Finally we've come to the most difficult part of the walk. This is the part where your children lead, and you must follow.  Sometimes we have to be willing to let go, and not only watch them navigate without us, but be willing to learn FROM them as they teach us how to walk with a beautiful mixture of innocence and knowing.  I could never have imagined the questions my children would ask, or the things they would say in the face of such a horrific experience.  And I'm talking about all four of them.  My son, my baby,  always seemed to know something that I didn't.  His eyes had a way of making you feel like he was much older than he seemed.  I've felt that way for quite some time but had never been more convinced than in the last months of his life.  I watched as my normally compliant, quiet child began to fight the medical staff over the tiniest things.  This child, who had once looked on with disinterest as several needles pierced his skin, now could not even be bothered to deal with a blood pressure cuff.  His "weak" side was all brute force when he pulled the instrument from his arm and threw it on the floor. I didn't realize it at the time, but he was teaching me.  My beautiful, sweet boy who could never say more than "momma" was speaking volumes with that one movement.

"Enough, Mommy.  I'm done.  And in a little while, I want you to know that it will be ok when you are done, too."

I thank him every single day for that most precious gift.  He showed me the path.  He had already seen what was up ahead and he was preparing the way for me.  Somehow he knew before I did that there would be pain and doubt and fear. And I will never forget the "answers" I felt from him while he was in the coma.  It doesn't matter if anyone ever believes me, and I will never be able to do it justice with words, but the connection between that child and myself was nothing short of miraculous.  Every decision we made was made together, and I'll never be convinced otherwise.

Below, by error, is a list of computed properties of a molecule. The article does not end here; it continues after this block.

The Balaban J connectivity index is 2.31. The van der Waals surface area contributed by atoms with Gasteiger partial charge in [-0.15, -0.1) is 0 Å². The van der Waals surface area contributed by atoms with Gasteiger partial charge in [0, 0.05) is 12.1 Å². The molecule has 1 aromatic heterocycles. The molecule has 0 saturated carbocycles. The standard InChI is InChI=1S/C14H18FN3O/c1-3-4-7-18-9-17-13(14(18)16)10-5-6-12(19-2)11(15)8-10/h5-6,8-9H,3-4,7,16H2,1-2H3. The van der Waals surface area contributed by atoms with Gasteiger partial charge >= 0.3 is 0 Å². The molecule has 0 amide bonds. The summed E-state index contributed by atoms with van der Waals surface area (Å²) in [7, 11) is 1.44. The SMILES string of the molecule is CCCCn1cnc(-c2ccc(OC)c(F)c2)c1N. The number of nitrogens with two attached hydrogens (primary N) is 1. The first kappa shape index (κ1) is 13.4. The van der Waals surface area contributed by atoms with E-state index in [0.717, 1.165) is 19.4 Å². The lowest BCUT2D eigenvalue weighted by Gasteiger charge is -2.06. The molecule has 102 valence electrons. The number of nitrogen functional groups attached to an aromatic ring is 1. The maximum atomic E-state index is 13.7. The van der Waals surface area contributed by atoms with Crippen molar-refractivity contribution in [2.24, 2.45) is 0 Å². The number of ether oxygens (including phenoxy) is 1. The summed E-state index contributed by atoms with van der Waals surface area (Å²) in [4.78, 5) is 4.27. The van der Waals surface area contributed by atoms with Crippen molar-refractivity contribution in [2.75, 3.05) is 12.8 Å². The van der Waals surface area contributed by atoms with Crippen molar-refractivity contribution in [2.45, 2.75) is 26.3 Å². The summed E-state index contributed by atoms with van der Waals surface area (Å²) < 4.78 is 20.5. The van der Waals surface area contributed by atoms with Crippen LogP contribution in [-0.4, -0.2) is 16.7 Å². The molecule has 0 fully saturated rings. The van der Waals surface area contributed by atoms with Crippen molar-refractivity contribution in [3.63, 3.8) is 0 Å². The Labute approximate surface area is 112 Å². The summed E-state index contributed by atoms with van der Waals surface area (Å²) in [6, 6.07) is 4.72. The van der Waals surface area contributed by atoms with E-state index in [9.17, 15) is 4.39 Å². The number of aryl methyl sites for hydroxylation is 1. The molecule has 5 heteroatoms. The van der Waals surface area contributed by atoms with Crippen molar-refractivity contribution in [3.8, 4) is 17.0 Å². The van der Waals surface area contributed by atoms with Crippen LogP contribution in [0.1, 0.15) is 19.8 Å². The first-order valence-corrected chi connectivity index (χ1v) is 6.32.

The other three children continue to amaze me with their questions because they're driven by a very adult understanding of the ways of the world, but asked with such an incredible child-like innocence.

"Mommy, when I die, will you hold me like you did Eastie?"

Obviously this question resulted in a sort of knife-to-the-chest experience, but I knew immediately that I had to answer it with honesty.  I couldn't give the knee-jerk, "Oh that won't be for a very, very long time, and you will be very old" response.  Why would I do that?  My children know better.  They know that life is not a guarantee.  But, the one thing I could say with absolute certainty was that if I were still here and it was within my human capability to do so, nothing could keep me from it.

Someday I'll get to guide again, and I'll feel that comfortable familiarity of being able to "protect" my children from some small matter.  However, we as a family, are forever changed.  We will always know that change is right around the corner, and that our roles will vary at each turn. But we also know that no matter who is leading, following, or holding our hand, each step will be taken together.